Archeologist Jack keeps having reoccurring dreams of a past life, where he is the great General Meng Yi, whom is sworn to protect a Korean Princess named OK-soo. Jack decides to go investigate everything with his friend William.
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Martial arts legend Jackie Chan stars as Jack, a world-renowned archaeologist who has begun having mysterious dreams of a past life as a warrior in ancient China. When a fellow scientist enlists his help locating the mausoleum of China's first emperor, the past collides violently with the present as Jack discovers his amazing visions are based in fact. Assisted by the spirit of a noble princess... Written by
Ever since Jackie Chan's rendezvous with Hollywood in Cannonball Run (1981) (which incidentally was advertised in Hong Kong as Jackie "co-starring with Bert Reynolds"), he has been true to his unique brand of action part comedy, part choreography, part acrobat but never true martial arts such as what Jet Li delivers. (A remote analogy of the Sphinx part woman, part beast, part god - but nothing of a man in it). And this went on for what seem like an eternity, both in local and Hollywood productions. Then, approaching mid-life, Chan started to try new things e.g. pure romance in "Bo lei jun" (or "Glass bottle") (1999) and pathos in "New Police story" (2004).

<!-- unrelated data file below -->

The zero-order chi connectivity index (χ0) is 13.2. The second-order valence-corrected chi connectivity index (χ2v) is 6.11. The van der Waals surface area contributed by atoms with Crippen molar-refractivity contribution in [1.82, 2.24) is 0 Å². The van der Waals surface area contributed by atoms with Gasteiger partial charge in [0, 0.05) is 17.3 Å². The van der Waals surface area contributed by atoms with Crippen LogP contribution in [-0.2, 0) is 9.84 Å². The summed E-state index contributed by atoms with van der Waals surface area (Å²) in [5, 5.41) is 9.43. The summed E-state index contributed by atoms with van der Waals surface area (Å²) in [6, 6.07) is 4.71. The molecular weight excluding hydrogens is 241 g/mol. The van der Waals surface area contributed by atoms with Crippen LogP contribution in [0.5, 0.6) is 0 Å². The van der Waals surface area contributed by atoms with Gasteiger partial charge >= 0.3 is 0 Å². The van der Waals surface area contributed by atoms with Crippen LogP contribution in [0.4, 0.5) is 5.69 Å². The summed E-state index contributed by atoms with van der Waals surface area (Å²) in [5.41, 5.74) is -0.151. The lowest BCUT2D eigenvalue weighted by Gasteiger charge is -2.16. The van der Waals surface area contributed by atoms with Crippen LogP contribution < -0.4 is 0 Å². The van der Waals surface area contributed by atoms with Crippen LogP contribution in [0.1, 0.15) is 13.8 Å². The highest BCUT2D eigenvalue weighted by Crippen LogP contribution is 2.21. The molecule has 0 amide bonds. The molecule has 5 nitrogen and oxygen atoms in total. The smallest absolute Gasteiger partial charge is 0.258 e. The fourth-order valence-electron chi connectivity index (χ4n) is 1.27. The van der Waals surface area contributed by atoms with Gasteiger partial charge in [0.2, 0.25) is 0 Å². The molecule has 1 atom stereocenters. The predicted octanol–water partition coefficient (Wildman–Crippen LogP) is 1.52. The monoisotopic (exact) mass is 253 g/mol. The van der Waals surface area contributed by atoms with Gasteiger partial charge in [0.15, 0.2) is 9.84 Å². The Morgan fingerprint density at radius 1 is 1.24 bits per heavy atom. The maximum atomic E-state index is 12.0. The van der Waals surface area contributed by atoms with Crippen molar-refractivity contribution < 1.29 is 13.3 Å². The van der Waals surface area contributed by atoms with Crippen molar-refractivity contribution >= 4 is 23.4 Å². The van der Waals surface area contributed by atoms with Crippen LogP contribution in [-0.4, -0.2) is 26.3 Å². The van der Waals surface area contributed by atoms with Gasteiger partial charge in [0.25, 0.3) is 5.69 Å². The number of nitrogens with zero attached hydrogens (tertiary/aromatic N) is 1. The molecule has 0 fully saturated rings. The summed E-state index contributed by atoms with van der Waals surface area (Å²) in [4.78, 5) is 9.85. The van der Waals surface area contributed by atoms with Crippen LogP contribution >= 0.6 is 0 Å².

In "The Myth", he takes things even further, by giving us both an old clowning around Jackie Chan and a new all serious Jackie Chan, in two parallel stories, present and ancient. Good intentions and efforts notwithstanding, Chan's portrayal of a general of woeful countenance in the ancient Qin dynasty is just not convincing, maybe because of things as a simple as his stature or that his face is too familiar. As a result, the love story on which obvious emphasis has been placed never quite gets off the ground. What we are left with then is pretty much the old Jackie Chan flick. Still, with the multi billion dollar (HK$) budget, an international cast and some pretty clever ideas (as the "rat glue factory scene" everybody mentioned), this movie IS entertaining. As well, although the "historical" portion is not exactly a resounding success, it does add another dimension to the movie.
One final note at half-century point, Jackie Chan finally yields a bit on his resistance to wire work and CGI. While we are all proud of his steadfast determination to do all the dangerous stunts himself, the laws of nature dictate that there are things that you just can't go on doing forever.
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